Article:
In he spring of 2012, when the idea for True: The Four Seasons of Jackie Robinson was a seedling, I covered an event at the Jackie Robinson Foundation. For much of the night, I talked with Joe Morgan at a small table away from the larger crowd. Morgan was the thrilling, parameter-shifting second baseman who was a standout player for the Cincinnati Reds—nicknamed “the Big Red Machine” for their dominant offense in the 1970s. His plaque has been up at the Baseball Hall of Fame since 1990. He died in 2020 at the age of 77.

At the time of that event, Morgan had been working and volunteering on behalf of the Jackie Robinson Foundation for decades. He explained that, like Robinson, he grew up in California. He was three years old when Robinson began his revolutionary Dodgers career, in Brooklyn in 1947. At age 19, in 1963, Morgan broke into professional ball by playing for the Durham Bulls, a Class A minor-league team. On an early road trip with the team, he was subjected to segregation and verbal abuse.

In recalling his experience, Morgan was quick to suggest that the racism he faced in baseball was not as ferocious or prolonged as what Robinson had faced two decades earlier. But it was still of a kind, and it was brutal enough, Morgan said, that it nearly made him quit the Durham Bulls and professional baseball altogether. “One reason I admired Robinson was that he took things others could not have taken,” Morgan told me. “I don’t think I could have put up with the abuse he took.”

Morgan met Robinson only once: on the field before Game Two of the 1972 World Series, in Cincinnati. Robinson was getting honored 25 years after he became the first Black player in the modern major leagues.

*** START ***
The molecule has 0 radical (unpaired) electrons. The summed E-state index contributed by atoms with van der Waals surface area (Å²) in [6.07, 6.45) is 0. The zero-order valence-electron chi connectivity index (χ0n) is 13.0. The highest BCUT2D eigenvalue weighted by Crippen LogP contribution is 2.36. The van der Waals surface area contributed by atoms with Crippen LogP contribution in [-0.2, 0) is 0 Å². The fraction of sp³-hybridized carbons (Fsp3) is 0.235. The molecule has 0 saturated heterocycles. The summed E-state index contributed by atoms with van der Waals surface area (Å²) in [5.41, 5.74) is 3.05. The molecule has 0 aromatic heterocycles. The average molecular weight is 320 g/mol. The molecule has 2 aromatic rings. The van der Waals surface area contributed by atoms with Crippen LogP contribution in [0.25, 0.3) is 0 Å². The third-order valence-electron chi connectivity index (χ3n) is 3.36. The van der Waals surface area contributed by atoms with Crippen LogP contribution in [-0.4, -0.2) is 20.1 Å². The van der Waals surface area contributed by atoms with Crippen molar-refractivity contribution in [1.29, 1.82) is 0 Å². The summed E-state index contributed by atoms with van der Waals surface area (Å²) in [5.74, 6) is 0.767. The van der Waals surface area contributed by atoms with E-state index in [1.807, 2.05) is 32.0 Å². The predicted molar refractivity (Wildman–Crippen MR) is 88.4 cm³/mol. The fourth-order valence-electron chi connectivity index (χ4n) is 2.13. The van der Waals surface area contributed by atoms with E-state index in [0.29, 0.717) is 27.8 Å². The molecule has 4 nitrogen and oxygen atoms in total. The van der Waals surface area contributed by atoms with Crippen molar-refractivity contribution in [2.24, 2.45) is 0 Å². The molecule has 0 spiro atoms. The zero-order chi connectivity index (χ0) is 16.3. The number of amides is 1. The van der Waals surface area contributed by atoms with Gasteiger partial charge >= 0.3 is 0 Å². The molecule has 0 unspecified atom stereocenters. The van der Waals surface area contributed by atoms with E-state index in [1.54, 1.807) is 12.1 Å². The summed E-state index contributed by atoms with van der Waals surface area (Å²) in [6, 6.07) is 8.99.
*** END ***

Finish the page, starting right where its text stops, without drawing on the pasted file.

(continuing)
“One reason I admired Robinson was that he took things others could not have taken. I don’t think I could have put up with the abuse he took.”

He addressed the crowd from a microphone in the infield, and expressed thanks to the game, while also making a pointed plea for baseball to finally open the door for Black managers. Afterward, as Robinson walked toward the dugout, Morgan went over to him and extended his hand in greeting.

“I wanted to shake his hand, to feel his handshake,” Morgan told me. He looked down at his own upturned palm. “I wanted to thank him for what he had done for all of us, and also for what he had just said on the field. For his courage.”

That public appearance was Robinson’s last, and came nine days before he died. He was nearly blind, and he walked slowly, partly on account of poor circulation in his legs. His wife, Rachel, steadied him. “You would not have described him as imposing that day,” Morgan said. “But to me, he was. To me he was this larger-than-life figure who had helped shape how I thought of myself as a ballplayer and person. There was no quit in Jackie Robinson.”

Morgan’s observations were the sort I would hear again and again over the years, from those who knew Robinson both as a young ballplayer and as an aging ballplayer and during the long, insistent Evensong of his post-playing life. I also heard it from those, like Morgan, who had not known Robinson personally but who felt the impact of the man on their lives.

Kostya Kennedy is the author of several books. His latest, True: The Four Seasons of Jackie Robinson, is out now from St. Martin’s